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Blockbuster Plans September Bankruptcy

By Jason Beahm on August 30, 2010 | Last updated on March 21, 2019

Blockbuster, once the king of video rentals, is preparing to file for bankruptcy next month. Blockbuster hopes to use time in Chapter 11 to restructure their debt load. The company has nearly $1 billion in debts and hopes to escape leases on over 500 stores.

The Blockbuster bankruptcy comes largely as a result of the company's inability to shift gears into the digital age. Netflix and Redbox made renting movies online and from kiosks faster, easier and cheaper than going to a Blockbuster. Even as the company began offering services similar to Netflix, the Blockbuster bankruptcy became inventible as the company was sinking under its massive debt, reports The Los Angeles Times.

The situation is unfortunate, but one which can happen to any business when it takes on too much debt and doesn't have the revenue to pay the bills. For a small business owner, the numbers may be much smaller, but the situation is analogous. At some point, a business owner may need to face the reality that the company is not viable and will become insolvent.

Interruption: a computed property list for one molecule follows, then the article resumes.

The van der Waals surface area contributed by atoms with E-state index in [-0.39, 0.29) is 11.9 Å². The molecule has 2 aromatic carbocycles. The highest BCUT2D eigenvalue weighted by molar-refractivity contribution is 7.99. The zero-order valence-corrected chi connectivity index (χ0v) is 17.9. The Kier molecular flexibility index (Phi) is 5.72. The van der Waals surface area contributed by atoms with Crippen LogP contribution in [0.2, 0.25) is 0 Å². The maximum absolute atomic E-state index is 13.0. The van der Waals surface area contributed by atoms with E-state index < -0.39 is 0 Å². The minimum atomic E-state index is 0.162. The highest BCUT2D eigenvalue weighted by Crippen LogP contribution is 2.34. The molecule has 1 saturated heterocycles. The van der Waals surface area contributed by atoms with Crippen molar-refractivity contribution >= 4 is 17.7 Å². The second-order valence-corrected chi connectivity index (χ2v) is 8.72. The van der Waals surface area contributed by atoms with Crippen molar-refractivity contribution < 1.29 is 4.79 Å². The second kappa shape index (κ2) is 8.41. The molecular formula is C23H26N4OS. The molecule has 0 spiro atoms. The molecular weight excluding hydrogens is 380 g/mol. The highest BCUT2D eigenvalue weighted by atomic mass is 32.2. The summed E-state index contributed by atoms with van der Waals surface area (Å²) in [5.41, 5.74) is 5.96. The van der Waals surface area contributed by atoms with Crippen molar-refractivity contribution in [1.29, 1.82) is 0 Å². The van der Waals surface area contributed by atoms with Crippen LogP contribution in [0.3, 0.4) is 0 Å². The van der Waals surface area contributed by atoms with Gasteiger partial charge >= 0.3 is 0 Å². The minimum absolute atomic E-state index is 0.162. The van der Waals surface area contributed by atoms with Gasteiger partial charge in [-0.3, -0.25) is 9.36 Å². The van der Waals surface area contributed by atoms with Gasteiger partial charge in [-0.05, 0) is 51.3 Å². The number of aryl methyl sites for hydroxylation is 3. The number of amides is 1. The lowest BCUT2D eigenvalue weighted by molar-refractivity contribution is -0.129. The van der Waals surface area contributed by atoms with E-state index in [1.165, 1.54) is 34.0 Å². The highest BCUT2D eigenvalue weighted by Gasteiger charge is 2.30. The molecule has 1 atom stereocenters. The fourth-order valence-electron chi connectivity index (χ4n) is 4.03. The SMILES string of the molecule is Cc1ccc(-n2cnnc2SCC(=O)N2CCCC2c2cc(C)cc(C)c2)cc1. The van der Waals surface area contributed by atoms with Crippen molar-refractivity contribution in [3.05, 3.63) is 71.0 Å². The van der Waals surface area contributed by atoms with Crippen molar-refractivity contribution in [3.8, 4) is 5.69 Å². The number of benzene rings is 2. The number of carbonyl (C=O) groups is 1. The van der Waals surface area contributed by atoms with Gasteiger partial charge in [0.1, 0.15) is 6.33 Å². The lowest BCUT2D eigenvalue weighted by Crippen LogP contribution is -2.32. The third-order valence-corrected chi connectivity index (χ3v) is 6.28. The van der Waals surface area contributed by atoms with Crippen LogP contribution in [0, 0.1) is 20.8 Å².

In such a situation, reorganizing under bankruptcy can be helpful as it can often relieve the business of some of its liabilities. For a small business wishing to reorganize and attempt to become solvent, Chapter 11 bankruptcy can be used as a reorganization proceeding to reorganize outstanding debts and continue to operate the business. One benefit is that bankruptcy creates an automatic stay, which prevents creditors from trying to collect their debts without first getting approval of the bankruptcy court. Another benefit is that the company can reduce debts, and repay a portion of obligations and discharge others. The company prepares a plan of reorganization which must be approved by a majority of the creditors. If approved, the debtor and the creditors are bound to its terms of repayment.

However, the reality of the situation is that it is very difficult to salvage a business in a Chapter 11 proceeding. Many Chapter 11 bankruptcies eventually become Chapter 7 liquidation bankruptcies.

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